These aren't just German allegations, however... an American soldier was the main source, vividly describing the abuse. Here is a partial transcript:
Soldiers looking for terrorists storm an apartment. Children are sometimes arrested during these raids. What the Army does with them, it will not say. We investigate. Meet with sources.
One that knows something about this is Sergeant Samuel Provance, from the US Military. He spent half a year stationed at Abu Ghraib. Today, 5 months later, we meet him in Heidelberg. His superiors have strictly forbidden him to speak to journalists about what he experienced in Abu Ghraib. But Provance wants to talk about it nevertheless. His conscience troubles him. He discusses a 16-year old he handled:
"He was very afraid, very alone. He had the thinnest arms I had ever seen.
His whole body trembled. His wrists were so thin we couldn't put handcuffs on him. As I saw him for the first time and led him to the interrogation, I felt sorry. The interrogation specialists threw water over him and put him into a car, drove him around through the extremely cold night. Afterwards, they covered him with mud and showed him to his imprisoned father, on whom they'd tried other interrogation methods.
They hadn't been able to get him to speak, though. The interrogation specialists told me that after the father saw his son in this condition, his heart was broken, he started crying, and he promised to tell them anything they wanted." --Samuel Provance
After this however the son remained in detention, and the 16-year old was put in with the adults. But Provance discusses a special children's section at Abu Ghraib -- a secret detention facility.
One that has seen the children's section with his own eyes is the Iraqi journalist Suhaib Badr-Addin Al-Baz. Our correspondent met with him in Baghdad. He explains how he was picked up while reporting and jailed 74 days in Abu Ghraib:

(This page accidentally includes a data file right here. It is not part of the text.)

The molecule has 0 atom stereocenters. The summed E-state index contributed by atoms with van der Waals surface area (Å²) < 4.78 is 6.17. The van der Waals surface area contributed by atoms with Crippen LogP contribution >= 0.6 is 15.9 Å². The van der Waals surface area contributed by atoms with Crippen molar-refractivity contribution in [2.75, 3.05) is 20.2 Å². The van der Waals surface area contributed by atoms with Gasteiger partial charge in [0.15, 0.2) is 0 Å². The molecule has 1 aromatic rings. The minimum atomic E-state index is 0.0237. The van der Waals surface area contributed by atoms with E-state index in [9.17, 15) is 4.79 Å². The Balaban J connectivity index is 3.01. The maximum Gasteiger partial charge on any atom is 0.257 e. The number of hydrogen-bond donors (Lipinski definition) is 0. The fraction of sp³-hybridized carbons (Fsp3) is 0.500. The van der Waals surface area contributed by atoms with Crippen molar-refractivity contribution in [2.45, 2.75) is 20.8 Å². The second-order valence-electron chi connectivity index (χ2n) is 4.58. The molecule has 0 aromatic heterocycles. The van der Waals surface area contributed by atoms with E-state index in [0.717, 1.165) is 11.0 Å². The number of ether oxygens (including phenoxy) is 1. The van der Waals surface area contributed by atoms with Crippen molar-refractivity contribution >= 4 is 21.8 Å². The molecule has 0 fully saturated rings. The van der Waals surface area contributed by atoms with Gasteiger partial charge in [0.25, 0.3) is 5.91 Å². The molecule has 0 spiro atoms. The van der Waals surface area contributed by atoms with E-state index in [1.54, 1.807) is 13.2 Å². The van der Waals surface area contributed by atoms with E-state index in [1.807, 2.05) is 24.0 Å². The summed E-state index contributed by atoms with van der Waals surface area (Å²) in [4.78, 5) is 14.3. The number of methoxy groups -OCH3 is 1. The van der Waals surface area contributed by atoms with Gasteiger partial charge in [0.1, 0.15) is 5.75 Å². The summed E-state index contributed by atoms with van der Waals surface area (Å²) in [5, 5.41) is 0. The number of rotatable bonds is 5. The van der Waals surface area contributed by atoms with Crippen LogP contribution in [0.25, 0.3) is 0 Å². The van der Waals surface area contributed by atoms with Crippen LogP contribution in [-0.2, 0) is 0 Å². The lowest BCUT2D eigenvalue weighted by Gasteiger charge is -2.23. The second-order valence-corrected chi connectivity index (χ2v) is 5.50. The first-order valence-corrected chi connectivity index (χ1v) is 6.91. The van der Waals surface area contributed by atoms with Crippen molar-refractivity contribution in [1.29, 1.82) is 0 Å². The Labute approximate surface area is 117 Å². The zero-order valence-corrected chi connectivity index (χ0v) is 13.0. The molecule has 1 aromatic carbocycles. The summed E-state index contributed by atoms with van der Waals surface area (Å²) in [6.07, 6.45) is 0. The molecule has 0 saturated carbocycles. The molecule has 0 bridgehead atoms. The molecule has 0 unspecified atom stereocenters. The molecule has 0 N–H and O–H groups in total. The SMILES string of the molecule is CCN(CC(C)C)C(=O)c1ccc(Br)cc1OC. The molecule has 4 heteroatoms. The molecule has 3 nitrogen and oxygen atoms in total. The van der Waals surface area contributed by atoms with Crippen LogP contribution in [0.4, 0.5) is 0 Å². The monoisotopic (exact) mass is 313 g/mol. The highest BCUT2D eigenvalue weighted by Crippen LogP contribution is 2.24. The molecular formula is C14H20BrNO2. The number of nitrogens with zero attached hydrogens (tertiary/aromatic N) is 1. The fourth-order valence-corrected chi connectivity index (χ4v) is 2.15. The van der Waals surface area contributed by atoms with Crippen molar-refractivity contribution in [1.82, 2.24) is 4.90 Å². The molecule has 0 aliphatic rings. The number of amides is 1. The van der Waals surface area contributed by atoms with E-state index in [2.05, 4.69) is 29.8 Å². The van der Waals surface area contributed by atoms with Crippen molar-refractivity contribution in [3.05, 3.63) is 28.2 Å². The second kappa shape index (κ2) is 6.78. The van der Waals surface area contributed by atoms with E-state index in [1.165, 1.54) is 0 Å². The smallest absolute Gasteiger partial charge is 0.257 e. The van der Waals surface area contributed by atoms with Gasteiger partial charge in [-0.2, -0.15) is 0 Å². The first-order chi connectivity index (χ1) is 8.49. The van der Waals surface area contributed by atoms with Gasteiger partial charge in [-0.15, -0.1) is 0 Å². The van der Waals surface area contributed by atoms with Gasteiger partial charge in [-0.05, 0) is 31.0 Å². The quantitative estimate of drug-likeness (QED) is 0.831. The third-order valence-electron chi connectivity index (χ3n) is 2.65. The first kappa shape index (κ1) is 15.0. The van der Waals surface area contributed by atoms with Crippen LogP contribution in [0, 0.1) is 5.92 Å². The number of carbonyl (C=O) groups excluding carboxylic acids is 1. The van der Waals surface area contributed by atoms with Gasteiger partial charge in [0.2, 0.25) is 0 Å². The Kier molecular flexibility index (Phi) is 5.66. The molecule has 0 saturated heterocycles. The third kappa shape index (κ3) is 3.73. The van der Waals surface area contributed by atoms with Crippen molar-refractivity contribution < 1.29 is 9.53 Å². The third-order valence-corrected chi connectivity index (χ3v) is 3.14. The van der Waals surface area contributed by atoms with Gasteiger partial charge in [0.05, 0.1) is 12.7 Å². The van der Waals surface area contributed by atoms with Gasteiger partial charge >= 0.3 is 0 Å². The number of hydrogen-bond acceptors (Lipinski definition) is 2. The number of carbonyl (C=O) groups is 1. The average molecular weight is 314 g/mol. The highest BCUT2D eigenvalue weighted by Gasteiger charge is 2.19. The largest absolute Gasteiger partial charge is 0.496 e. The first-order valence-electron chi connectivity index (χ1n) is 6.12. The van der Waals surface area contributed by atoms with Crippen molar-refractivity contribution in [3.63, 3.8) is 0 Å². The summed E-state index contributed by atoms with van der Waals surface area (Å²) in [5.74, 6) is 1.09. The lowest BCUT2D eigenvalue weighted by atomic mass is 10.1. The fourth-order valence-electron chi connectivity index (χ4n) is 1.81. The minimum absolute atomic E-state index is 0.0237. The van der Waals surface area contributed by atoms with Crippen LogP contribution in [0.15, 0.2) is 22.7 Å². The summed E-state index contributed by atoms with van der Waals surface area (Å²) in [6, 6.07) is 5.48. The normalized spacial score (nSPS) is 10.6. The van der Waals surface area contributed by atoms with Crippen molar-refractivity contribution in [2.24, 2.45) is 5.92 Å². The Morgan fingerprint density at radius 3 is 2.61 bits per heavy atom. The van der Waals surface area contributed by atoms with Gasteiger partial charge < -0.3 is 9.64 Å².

"There I saw a camp for kids, young, certainly not yet of puberty age. There must have been hundreds of kids. Some were released, others are certainly still there." --Suhaib Badr-Addin Al-Baz
From his cell in the adult's section he hears a girl of maybe 12 years of age crying. Later he found out that her brother was held in a cell on the second floor of the prison. Once or twice he says, he saw the girl himself. [...] "She called out her brother's name. She was beaten, she cried out "they took off my clothes, they poured water on me."" --Suhaib Badr-Addin Al-Baz
He heard her cries every day. [...]
These accounts from witnesses are difficult to corroborate. We look for additional proof of the detention of children. We find it at UNICEF, which has written this explosive report, published a few days ago [June 2004, -S,N!]:
"Children picked up in Basra and Kerbala were routinely transferred to a prison in Um Qasr." --UNICEF
The prison in Um Qasr. These images were shot in 2003. Today, it is too dangerous for reporters to drive to Um Qasr. This facility, a detention center for terrorists and criminals, would have also held children.
"This classification of children as 'prisoners' is alarming given that they are held for an undetermined period of time, without contact with their family or expectation of a trial." --UNICEF
UNICEF will not make any comments about this yet to be released report. [...] We look for additional information and contact the International Committee of the Red Cross. After several discussions, additional confirmation, including numbers:
"Over the course of 19 visits in 6 different detention facilities from January to May of this year, we counted 107 children. These facilities were under the control of coalition troops." --Florian Westphal, ICRC.
The ICRC found minors in both Qasr and Abu Ghraib. Two international organizations confirm, independently, that coalition troops have jailed Iraqi children. But information directly from the prisons remains unavailable. UNICEF was not able to visit the children's prison in Baghdad:
"UNICEF asked to visit this facility in July 2003, but access was denied." --UNICEF
No independent observers have been in this facility since December, according to UNICEF. [...]
During a visit for the press at Abu Ghraib, no children were seen. We stand by our report: Four sources confirm independently the detention of children in Iraq. Two witnesses allege abuse. [...]
--Report by Thomas Reutter.
In one case, a girl around age 15 was said to have been shoved up against a wall by a group of male soldiers who proceeded to manhandle her. They then started ripping off her clothes, and she was half-naked before military police broke in. More details here...
This isn't the first time we've heard about Samuel Provance. He was the sysadmin guy for Abu Ghraib, and was specifically singled out in the Taguba report for his courageous assistance in the investigation. Unfortunately, no major U.S. media outlet has picked up this story yet.
This, I guess, is a small taste about what they didn't want to tell us about Abu Ghraib. As Seymour Hersch said regarding the Abu Ghraib videos at a speech at the University of Chicago:
"You haven't begun to see evil... horrible things done to children of women prisoners, as the cameras run..."
That said, it's not just Abu Ghraib and a few bad apples, but apparently a "children's wing" of a prison in Um Qasr too... standard policy?!